Kathy was born and raised in Cincinnati, Ohio. Married with three children, she has always been active and taken good care of her health. However, after a routine doctor’s visit, her provider discovered a possible blood clot on her ureter. It turned out to be a tumor, which was diagnosed as urothelial cancer.
The historic treat for this type of cancer is removal of a kidney and the tube leading from it. Obviously with that comes major lifetime consequences, first and foremost is the concern about the other kidney getting cancer and then ending up with no kidneys at all.
Kathy decided on surgery to hopefully stave off the cancer. For years her physician, Dr. Stephen Bennett, continued to monitor her cancer. Recurrences were frequent but Kathy was steadfast in her decision not to have her kidney removed. Fortunately waiting paid off because it allowed time for a new treatment to evolve, one that Kathy would eventually get.
Jelmyto is the first and only FDA-approved treatment for low-grade upper tract urothelial cancer (LG-UTUC) in adult patients. JELMYTO is a combination of chemotherapy (mitomycin) and an innovative gel technology that is a liquid when chilled and turns into a gel at body temperature. Unlike typical chemotherapy that goes everywhere in your body, your doctor will give you JELMYTO in the affected kidney region where your tumors are. Once there, JELMYTO stays in place for up to 4 to 6 hours to kill cancer cells.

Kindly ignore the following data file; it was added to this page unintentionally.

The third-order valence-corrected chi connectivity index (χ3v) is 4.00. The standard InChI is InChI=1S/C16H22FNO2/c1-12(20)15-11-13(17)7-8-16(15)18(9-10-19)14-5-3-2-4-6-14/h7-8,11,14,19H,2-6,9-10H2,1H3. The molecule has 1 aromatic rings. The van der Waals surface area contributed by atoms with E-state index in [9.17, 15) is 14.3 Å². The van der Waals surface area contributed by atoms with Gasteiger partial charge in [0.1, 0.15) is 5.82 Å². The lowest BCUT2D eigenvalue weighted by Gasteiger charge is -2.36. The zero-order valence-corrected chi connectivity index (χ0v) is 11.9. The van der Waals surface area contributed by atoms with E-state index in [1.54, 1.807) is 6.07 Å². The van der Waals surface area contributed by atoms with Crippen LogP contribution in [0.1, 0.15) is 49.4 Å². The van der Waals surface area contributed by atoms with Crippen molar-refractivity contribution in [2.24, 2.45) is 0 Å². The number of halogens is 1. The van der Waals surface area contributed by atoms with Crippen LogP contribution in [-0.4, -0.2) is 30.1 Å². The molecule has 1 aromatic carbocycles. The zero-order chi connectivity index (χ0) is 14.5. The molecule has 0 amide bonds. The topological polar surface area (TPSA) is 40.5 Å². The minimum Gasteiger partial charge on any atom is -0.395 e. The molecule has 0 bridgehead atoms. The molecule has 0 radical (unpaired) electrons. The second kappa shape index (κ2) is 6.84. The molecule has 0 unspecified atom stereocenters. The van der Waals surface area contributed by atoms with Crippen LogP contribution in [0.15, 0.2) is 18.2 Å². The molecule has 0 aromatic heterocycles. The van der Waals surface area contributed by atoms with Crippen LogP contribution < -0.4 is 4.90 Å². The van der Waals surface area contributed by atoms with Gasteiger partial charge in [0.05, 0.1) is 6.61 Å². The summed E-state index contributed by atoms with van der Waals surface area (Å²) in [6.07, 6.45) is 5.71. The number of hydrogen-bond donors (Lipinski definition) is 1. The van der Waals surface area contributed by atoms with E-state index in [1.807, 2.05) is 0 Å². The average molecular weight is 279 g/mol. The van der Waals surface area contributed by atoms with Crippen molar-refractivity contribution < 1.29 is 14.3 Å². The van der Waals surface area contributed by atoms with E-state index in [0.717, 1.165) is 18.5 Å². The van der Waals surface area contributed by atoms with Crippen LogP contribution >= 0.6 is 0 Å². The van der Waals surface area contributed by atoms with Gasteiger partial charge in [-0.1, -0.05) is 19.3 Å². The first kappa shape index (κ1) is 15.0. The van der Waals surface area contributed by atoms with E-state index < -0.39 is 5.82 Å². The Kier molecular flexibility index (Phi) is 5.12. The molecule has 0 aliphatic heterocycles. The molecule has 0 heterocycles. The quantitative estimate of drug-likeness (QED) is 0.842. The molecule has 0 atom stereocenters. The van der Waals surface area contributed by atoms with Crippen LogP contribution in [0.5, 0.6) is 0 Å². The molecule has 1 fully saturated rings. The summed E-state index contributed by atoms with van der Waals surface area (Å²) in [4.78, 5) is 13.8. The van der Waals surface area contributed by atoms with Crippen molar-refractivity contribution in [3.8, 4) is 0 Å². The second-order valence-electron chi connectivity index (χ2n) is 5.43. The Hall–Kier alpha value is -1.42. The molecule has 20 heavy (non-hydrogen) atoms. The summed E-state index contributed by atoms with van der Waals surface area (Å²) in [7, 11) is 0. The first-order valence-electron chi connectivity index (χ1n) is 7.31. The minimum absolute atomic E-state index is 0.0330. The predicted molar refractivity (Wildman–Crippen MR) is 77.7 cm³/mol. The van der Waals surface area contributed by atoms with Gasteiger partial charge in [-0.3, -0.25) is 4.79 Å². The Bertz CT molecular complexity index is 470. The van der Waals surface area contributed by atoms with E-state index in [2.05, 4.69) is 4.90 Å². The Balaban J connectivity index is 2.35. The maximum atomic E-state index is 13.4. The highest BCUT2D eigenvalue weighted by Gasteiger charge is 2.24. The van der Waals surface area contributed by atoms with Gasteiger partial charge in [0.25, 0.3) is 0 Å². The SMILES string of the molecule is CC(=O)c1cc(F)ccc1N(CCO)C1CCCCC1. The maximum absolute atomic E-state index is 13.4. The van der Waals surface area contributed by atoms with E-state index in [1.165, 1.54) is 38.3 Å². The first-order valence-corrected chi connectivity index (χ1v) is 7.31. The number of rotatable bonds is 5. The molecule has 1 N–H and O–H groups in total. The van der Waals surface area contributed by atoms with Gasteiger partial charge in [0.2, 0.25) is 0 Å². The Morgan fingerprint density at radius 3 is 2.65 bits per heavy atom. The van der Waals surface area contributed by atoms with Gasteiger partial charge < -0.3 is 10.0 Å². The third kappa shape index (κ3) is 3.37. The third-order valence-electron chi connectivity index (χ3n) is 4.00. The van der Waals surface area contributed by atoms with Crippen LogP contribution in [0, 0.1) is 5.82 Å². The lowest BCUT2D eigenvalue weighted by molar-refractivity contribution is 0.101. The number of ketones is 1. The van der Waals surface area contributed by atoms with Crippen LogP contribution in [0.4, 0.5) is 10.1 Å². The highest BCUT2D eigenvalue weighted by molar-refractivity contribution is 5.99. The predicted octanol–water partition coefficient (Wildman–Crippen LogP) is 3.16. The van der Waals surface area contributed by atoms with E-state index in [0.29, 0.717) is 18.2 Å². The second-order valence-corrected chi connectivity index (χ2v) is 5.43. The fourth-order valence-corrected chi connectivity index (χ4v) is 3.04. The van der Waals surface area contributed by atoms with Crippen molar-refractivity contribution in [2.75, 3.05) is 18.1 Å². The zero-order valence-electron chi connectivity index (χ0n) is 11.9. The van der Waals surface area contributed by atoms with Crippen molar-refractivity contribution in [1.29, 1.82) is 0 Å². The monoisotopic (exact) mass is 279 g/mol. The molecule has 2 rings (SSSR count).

58% of patients treated with JELMYTO had their tumors disappear following their initial course of treatment. Of the patients who responded, the majority were still tumor-free at their 12-month follow-up.
Today, Kathy is enjoying the life she had always planned…family time with her children, grandchildren, and her husband. While her decision to wait on treatment was not without fear or potential consequences, Kathy says she’s glad she did.
Through its Research and Clinical Trials programs, The Urology Group is constantly looking for new and better treatments for a variety of conditions, including cancer. LEARN MORE.
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